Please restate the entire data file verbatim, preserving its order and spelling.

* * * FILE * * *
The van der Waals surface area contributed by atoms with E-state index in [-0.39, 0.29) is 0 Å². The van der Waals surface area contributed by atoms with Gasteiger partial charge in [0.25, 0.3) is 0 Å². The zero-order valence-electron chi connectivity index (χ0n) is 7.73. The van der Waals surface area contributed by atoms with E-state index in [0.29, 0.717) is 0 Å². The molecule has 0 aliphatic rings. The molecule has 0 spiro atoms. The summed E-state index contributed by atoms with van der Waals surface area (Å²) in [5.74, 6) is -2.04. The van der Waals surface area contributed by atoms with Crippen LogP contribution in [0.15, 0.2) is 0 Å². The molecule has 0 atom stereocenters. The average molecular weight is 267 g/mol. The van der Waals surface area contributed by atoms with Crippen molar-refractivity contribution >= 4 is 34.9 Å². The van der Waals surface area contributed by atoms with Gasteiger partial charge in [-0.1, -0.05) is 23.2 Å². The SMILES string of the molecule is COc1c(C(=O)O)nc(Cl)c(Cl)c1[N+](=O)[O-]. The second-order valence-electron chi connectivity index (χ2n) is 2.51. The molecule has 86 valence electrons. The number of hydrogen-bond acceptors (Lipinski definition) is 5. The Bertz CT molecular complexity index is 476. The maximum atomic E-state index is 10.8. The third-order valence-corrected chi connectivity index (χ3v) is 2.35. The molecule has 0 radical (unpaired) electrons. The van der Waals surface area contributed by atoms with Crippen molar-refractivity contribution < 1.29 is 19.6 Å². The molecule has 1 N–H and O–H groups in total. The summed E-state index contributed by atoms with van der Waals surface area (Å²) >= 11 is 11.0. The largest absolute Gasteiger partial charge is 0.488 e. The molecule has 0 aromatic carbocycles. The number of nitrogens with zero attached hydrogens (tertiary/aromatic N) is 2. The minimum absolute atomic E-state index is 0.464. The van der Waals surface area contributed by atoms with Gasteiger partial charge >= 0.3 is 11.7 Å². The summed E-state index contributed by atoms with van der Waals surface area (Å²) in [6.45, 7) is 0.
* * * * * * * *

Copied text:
The van der Waals surface area contributed by atoms with E-state index in [-0.39, 0.29) is 0 Å². The van der Waals surface area contributed by atoms with Gasteiger partial charge in [0.25, 0.3) is 0 Å². The zero-order valence-electron chi connectivity index (χ0n) is 7.73. The van der Waals surface area contributed by atoms with E-state index in [0.29, 0.717) is 0 Å². The molecule has 0 aliphatic rings. The molecule has 0 spiro atoms. The summed E-state index contributed by atoms with van der Waals surface area (Å²) in [5.74, 6) is -2.04. The van der Waals surface area contributed by atoms with Crippen LogP contribution in [0.15, 0.2) is 0 Å². The molecule has 0 atom stereocenters. The average molecular weight is 267 g/mol. The van der Waals surface area contributed by atoms with Crippen molar-refractivity contribution >= 4 is 34.9 Å². The van der Waals surface area contributed by atoms with Gasteiger partial charge in [-0.1, -0.05) is 23.2 Å². The SMILES string of the molecule is COc1c(C(=O)O)nc(Cl)c(Cl)c1[N+](=O)[O-]. The second-order valence-electron chi connectivity index (χ2n) is 2.51. The molecule has 86 valence electrons. The number of hydrogen-bond acceptors (Lipinski definition) is 5. The Bertz CT molecular complexity index is 476. The maximum atomic E-state index is 10.8. The third-order valence-corrected chi connectivity index (χ3v) is 2.35. The molecule has 0 radical (unpaired) electrons. The van der Waals surface area contributed by atoms with Crippen molar-refractivity contribution < 1.29 is 19.6 Å². The molecule has 1 N–H and O–H groups in total. The summed E-state index contributed by atoms with van der Waals surface area (Å²) >= 11 is 11.0. The largest absolute Gasteiger partial charge is 0.488 e. The molecule has 0 aromatic carbocycles. The number of nitrogens with zero attached hydrogens (tertiary/aromatic N) is 2. The minimum absolute atomic E-state index is 0.464. The van der Waals surface area contributed by atoms with Gasteiger partial charge >= 0.3 is 11.7 Å². The summed E-state index contributed by atoms with van der Waals surface area (Å²) in [6.45, 7) is 0.